A deeper objection to the attempted reconciliation of contemporary science and Buddhist practice flows from the nature of scientific storytelling. The practice of telling stories—imagined tales of cause and effect that fixate on the past and the future while escaping the present, sending us back and forth without being here now—is something that both Wright and Batchelor see as one of the worst delusions the mind imprints on the world. And yet it is inseparable from the Enlightenment science that makes psychology and biology possible. The contemporary generation of American Buddhists draws again and again on scientific evidence for the power of meditation—EEGs and MRIs and so on—without ever wondering why a scientific explanation of that kind has seldom arisen in Buddhist cultures. (Science has latterly been practiced by Buddhists, of course.)

    What Wright correctly sees as the heart of meditation practice—the draining away of the stories we tell compulsively about each moment in favor of simply having the moment—is antithetical to the kind of evidentiary argument he admires. Science is competitive storytelling. If a Buddhist Newton had been sitting under that tree, he would have seen the apple falling and, reaching for Enlightenment, experienced each moment of its descent as a thing pure in itself. Only a restless Western Newton would say, “Now, what story can tell us best what connects those apple-moments from branch to ground? Sprites? Magnets? The mysterious force of the mass of the earth beneath it? What made the damn thing fall?” That’s a story we tell, not a moment we experience. The Buddhist Newton might have been happier than ours—ours was plenty unhappy—but he would never have found the equation. Science is putting names on things and telling stories about them, the very habits that Buddhists urge us to transcend. The stories improve over time in the light of evidence, or they don’t. It’s just as possible to have Buddhist science as to have Christian science or Taoist science. But the meditator’s project of being here now will never be the same as the scientist’s project of connecting the past to the future, of telling how and knowing why.

    https://www.newyorker.com/magazine/2...d-what-it-cant

    Or put more bluntly, Buddhism and 'science and reason' seem to be incompatible.
    As a non-Buddhist, I am not qualified to respond. I know very little about the beliefs or the practices. But thanks for sharing this.
    The ultimate weakness of violence is that it is a descending spiral begetting the very thing it seeks to destroy...returning violence for violence multiplies violence, adding deeper darkness to a night already devoid of stars. Darkness cannot drive out darkness; only light can do that. Hate cannot drive out hate; only love can do that. Martin Luther King

    I would unite with anybody to do right and with nobody to do wrong. Frederick Douglas

  9. #38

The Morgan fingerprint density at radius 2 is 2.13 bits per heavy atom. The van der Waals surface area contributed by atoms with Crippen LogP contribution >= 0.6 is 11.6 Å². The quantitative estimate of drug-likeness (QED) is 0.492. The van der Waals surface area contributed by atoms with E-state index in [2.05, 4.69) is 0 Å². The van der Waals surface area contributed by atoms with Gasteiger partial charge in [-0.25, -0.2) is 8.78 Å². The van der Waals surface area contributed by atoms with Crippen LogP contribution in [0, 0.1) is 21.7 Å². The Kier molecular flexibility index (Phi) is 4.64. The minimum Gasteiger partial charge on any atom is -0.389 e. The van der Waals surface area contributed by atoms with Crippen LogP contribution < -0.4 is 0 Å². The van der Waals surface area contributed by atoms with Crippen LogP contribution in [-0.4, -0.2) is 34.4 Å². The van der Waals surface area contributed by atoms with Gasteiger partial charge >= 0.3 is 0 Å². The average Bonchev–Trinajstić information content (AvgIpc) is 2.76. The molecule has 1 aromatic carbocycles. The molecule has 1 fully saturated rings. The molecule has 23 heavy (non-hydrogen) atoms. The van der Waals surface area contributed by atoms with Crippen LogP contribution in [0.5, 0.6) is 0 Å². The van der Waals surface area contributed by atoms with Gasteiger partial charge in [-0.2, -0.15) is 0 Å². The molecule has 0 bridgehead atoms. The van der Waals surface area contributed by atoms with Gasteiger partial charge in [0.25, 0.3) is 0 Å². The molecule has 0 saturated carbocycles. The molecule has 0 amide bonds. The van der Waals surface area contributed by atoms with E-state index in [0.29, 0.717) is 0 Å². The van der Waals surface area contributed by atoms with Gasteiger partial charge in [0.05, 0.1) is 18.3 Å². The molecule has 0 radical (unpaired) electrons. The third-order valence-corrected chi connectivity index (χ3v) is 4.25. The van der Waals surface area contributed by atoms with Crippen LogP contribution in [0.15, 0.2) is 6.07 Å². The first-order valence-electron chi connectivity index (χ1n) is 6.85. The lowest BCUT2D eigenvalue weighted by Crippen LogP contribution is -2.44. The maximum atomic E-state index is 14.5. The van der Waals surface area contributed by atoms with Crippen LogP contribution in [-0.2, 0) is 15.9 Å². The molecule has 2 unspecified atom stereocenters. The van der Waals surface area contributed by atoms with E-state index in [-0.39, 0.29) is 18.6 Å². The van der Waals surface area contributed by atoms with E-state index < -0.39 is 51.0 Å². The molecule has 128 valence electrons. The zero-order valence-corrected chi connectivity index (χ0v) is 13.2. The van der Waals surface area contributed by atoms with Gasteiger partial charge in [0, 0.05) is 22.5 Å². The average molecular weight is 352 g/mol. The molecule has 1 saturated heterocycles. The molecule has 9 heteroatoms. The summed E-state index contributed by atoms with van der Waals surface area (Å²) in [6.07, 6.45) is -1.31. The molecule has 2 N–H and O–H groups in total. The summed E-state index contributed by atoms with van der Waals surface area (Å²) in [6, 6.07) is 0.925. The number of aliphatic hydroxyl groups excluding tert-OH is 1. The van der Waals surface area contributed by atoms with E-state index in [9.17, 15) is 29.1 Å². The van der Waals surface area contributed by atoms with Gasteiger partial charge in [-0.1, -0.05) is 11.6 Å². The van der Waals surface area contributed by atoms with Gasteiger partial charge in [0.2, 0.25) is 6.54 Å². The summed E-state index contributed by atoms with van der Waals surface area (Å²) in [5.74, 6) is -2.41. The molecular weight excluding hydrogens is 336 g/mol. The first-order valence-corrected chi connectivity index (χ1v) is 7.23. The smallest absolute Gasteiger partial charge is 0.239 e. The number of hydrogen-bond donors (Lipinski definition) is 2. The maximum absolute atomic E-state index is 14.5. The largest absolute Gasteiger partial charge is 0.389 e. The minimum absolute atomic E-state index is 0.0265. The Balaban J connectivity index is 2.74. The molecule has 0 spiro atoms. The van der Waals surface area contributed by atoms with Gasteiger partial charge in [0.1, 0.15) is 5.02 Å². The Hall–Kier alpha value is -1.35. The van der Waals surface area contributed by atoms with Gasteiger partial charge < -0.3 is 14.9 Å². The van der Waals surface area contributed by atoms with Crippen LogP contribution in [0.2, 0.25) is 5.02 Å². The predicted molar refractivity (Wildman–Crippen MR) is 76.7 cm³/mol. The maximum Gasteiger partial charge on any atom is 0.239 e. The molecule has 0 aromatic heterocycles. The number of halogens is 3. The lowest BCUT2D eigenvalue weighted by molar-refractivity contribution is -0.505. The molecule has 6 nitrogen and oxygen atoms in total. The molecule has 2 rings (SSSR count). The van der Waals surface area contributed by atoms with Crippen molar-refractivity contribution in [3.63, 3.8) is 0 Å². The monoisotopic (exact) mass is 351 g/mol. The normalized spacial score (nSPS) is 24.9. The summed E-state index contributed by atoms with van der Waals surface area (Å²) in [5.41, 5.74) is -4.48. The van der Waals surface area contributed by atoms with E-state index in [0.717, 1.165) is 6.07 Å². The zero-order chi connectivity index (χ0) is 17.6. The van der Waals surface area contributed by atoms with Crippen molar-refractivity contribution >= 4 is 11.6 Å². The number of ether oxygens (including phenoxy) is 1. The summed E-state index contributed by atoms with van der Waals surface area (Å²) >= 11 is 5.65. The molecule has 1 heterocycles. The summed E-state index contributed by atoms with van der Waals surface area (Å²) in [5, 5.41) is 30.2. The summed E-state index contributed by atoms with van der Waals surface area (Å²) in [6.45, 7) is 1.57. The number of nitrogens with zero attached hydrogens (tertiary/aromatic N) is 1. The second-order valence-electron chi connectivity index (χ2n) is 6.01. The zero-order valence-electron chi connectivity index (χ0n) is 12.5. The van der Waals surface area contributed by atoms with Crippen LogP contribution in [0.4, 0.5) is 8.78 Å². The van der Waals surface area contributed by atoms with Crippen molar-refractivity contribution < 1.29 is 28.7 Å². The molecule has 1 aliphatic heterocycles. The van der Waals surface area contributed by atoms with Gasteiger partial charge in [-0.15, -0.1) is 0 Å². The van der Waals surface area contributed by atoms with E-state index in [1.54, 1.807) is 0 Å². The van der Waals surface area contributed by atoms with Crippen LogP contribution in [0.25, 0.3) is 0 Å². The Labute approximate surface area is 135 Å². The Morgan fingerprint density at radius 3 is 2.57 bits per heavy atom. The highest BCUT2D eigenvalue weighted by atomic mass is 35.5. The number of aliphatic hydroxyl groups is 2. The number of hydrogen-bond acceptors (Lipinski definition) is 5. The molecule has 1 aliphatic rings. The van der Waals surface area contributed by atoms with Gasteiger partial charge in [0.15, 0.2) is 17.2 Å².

tWebber shunyadragon's Avatar
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    Quote Originally Posted by carpedm9587 View Post
    As with so many things, I have no idea what was in his mind when he said it - I can only speak to what it says to me, and what I take away from it. Given my starting place (atheism), when I read this I read a hope that eventually humanity will set aside its divisive god-based religions and find our common bond in our common humanity, and our common existence on this planet in this universe. And we will find our spirituality in the love and friendship that unites us, and our common quest to better understand the cosmos and our place within it.
    I do not believe the citation you referenced rejects a God(?) based religion, and it indeed does present a naive view of Buddhism and the many variations. This interesting citation can read from different perspectives to justify one's own world view. For example; All religions define themselves as a cosmic religion throughout history depending how you choose to define 'cosmic religion.' You apparently define 'cosmic religion' as having no God(s).

    "The religion of the future will be a cosmic religion. It should transcend a personal God and avoid dogmas and theology. Covering both the natural and the spiritual, it should be based on a religious sense arising from the experience of all things, natural and spiritual, as a meaningful unity. Buddhism answers this description."

    Buddhism as it is definitely does not answer this description.

    Transcending a personal God would not translate to no God at all. It does indeed reject the dogmas, doctrines and theologies that define God in terms of one personal God of one belief system as the dominant contemporary Jewish, Christian and Islamic religions and their variations.
    Last edited by shunyadragon; 05-20-2018 at 06:03 AM.
    Glendower: I can call spirits from the vasty deep.
    Hotspur: Why, so can I, or so can any man;
    But will they come when you do call for them? Shakespeare’s Henry IV, Part 1, Act III:

    go with the flow the river knows . . .

    Frank

    I do not know, therefore everything is in pencil.